Edmund de Waal and other news from the Venice Biennale, Elizabeth Macneal


Manage episode 233082731 series 1301220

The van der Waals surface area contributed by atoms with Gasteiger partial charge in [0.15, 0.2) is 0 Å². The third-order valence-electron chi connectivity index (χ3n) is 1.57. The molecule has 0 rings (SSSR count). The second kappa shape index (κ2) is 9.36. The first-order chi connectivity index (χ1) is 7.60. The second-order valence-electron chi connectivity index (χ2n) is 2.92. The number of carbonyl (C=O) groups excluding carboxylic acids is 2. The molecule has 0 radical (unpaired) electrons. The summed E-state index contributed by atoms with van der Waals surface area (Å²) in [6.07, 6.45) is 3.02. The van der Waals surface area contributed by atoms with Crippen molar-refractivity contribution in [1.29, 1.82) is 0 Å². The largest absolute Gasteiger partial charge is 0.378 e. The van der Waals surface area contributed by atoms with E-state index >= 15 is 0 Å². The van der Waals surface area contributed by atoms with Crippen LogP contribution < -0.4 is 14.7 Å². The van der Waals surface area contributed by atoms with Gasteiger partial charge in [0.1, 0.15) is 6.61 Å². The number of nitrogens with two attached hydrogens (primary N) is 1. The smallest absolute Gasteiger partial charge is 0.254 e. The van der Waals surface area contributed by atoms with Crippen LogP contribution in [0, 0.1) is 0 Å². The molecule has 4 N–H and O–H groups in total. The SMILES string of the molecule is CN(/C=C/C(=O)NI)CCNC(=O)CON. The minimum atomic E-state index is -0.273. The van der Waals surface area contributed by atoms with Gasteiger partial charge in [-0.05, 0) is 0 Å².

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On the night of 18th April, 2015 a 90-foot fishing boat packed with migrants sent out a distress signal. It collided with a vessel responding to that call and sank between Libya and the Italian island of Lampedusa. Between 770 and 1,100 people drowned. Now the wreck has been raised and installed at the Arsenale, the historical naval yards in Venice - as an art work. Tim Marlow, director of exhibitions at the Royal Academy, considers the controversy surrounding this, and discusses with John Wilson other works that have drawn his attention at the Biennale. Elizabeth Macneal’s debut novel The Doll Factory, the subject of a bidding war between publishers, is the story of a young woman who finds herself part of the circle around the Pre-Raphaelite Brotherhood. The author was also inspired by her fascination with the Victorian taste for collecting. She talks to Front Row about creating a character in charge of her own destiny, about the book’s success - and about her other career, being a potter. At the Venice Biennale, the British artist and author Edmund de Waal introduces us to his two-part project, Psalm, which opened this week at different venues. At the 16th-century Ateneo Veneto he has created a Library of Exile made of porcelain which holds almost 2000 books by exiled writers, from Ovid to the present day. To the north of the island, at the Jewish Museum, he’s installed a series of porcelain, marble and gold works that reflect the literary and musical heritage of the 500-year-old Ghetto. Presenter: John Wilson Producer: Julian May

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